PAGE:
Print This Page

Dallas Morning News - May 8, 2019

Flowers Changing color – Magic?


Garden writers and other "experts" say the flowers of plants cannot change color – except for hydrangeas.


In Dallas' alkaline soil, hydrangea blooms are pink. It's an old-fashioned custom to apply acidic amendments regularly to the soil at the base of the shrub to produce blue flowers
Big-leaf hydrangeas, the ones with large showy flowers (actually bracts) are said to stand alone in ability to change bloom color. In acidic soil (pH below 5.5), hydrangeas produce blue flowers. In neutral to alkaline soils (pH of 6.5 and higher), flowers are usually pink - supposedly because higher pH makes aluminum in the soil unavailable to the plant. My experience is that changing the color of these plants by adjusting soil amendments is possible, but mostly the results turn out to be a rather dull color somewhere between blue and pink.

Related to other plants, some horticultural geniuses say it's just a figment of the imagination that flowers can change color - doesn't happen in nature and can’t happen in your garden. That's not true. Flowers can definitely change color, but it is a little difficult explaining how it happens. 

Doubters will say that if an iris or any other plant changes color, it could be a combination of things or simply a random accident, but it's not the plant actually changing color. Attempted explanations range from a rogue rhizome of white irises getting in the blue/purple iris bed and taking over to you just forgetting what you planted and where.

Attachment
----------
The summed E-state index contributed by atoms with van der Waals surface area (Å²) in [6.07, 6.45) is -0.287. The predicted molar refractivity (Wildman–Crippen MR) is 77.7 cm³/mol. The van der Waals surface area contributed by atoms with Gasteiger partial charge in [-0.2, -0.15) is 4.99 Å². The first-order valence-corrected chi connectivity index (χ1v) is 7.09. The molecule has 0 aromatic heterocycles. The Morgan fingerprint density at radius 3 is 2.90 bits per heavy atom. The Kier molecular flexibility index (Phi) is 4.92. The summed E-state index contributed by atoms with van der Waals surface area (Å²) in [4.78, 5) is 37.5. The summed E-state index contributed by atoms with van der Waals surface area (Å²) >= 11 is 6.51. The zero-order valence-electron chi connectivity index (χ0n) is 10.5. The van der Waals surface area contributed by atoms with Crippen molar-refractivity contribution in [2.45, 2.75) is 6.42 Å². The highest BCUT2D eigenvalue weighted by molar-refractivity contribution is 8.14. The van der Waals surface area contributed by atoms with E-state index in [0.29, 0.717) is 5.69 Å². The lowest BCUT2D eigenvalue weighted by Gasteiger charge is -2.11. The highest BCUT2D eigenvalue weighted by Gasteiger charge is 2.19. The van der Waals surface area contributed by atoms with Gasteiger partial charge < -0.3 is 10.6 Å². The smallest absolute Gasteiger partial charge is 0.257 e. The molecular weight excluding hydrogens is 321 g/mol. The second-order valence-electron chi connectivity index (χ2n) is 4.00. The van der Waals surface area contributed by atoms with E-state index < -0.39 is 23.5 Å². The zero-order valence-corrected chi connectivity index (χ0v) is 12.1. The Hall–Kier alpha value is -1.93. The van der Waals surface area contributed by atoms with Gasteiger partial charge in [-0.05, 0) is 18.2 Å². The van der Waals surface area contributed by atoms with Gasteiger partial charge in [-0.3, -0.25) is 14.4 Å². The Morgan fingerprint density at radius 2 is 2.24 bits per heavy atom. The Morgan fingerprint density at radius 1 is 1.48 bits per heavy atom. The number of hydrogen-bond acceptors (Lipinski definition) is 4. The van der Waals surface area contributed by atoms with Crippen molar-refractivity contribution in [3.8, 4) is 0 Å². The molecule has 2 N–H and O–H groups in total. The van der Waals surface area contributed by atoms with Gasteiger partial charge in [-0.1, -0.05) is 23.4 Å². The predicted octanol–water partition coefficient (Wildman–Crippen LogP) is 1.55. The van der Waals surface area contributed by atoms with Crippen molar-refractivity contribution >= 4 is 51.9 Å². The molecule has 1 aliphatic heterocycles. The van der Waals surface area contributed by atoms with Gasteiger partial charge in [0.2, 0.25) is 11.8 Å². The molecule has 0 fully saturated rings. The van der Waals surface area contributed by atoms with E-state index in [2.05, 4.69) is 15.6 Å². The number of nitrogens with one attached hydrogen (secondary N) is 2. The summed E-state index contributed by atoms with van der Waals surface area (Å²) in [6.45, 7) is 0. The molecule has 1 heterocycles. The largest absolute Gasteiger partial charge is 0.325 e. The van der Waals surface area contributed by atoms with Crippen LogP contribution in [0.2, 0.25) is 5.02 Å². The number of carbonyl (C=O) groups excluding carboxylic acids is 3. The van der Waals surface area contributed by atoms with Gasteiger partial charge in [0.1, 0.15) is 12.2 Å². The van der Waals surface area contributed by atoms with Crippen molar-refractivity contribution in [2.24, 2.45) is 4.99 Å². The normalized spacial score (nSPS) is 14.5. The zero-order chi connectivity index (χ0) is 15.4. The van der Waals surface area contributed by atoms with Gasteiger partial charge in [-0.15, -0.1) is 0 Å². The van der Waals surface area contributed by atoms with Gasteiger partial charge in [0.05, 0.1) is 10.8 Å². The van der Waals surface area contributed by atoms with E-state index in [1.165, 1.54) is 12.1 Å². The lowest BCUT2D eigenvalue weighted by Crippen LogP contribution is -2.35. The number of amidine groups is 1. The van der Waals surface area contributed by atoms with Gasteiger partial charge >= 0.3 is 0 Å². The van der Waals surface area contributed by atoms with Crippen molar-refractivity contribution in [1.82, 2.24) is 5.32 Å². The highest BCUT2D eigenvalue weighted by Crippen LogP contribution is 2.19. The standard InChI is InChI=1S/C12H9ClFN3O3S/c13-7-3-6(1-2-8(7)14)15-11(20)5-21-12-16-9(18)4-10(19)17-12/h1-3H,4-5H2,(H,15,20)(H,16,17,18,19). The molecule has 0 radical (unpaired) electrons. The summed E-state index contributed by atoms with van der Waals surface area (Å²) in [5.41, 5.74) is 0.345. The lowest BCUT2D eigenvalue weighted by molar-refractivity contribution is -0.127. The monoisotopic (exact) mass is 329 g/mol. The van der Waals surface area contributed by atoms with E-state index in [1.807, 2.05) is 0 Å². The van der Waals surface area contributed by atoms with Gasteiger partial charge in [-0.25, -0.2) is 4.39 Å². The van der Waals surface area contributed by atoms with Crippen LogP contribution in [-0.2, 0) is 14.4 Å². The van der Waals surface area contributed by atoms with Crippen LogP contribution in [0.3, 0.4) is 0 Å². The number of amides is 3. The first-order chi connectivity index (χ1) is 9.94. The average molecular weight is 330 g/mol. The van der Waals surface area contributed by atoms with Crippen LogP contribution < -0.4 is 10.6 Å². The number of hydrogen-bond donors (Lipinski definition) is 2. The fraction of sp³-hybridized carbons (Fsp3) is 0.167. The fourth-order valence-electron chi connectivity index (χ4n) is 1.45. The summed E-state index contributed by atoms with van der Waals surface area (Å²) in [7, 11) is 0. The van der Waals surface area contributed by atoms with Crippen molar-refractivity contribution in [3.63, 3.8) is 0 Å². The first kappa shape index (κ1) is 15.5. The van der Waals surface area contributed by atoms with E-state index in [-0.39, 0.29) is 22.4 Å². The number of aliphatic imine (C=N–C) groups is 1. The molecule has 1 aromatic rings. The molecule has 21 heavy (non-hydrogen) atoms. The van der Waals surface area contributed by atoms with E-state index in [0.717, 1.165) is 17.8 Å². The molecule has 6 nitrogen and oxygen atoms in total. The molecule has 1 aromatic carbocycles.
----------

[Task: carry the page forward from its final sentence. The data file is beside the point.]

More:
Some will admit that flowers can have a slight color change or loss of color, due to extreme temperature changes or a change in light conditions because the nearby trees got bigger. Deep purple irises commonly turn a lighter color when maturing and starting to die. It is also said that these color changes usually revert back over time and the plant will resume its usual color. Unexplained instances of an entire bed that was purple turning white the following year just can't happen they say. But it can.  Happened at my office. When we bought the place, the iris bed in the front yard was all blue/purple. The year later it was all solid white - and I didn't do anything to the bed other than start fertilizing with the organic fertilizers I use generally.


Crinum lilies can change color from one season to the next

Several of my listener/readers have reported similar cases and results. My buddy and co-organic-conspirator on the radio in San Antonio, Bob Webster, has had personal experience and many reports from others about this curious flower color change. 

The case that confirmed my strong suspicions happened in my own back yard. Bright pink crinum lilies where planted in early spring and bloomed that first summer with gaudy hot pink flowers. The next season they were white with pink stripes and for the last five seasons they have bloomed a beautiful pure white. 

Don't try to figure it out – just enjoy it.





  Search Library Topics      Search Newspaper Columns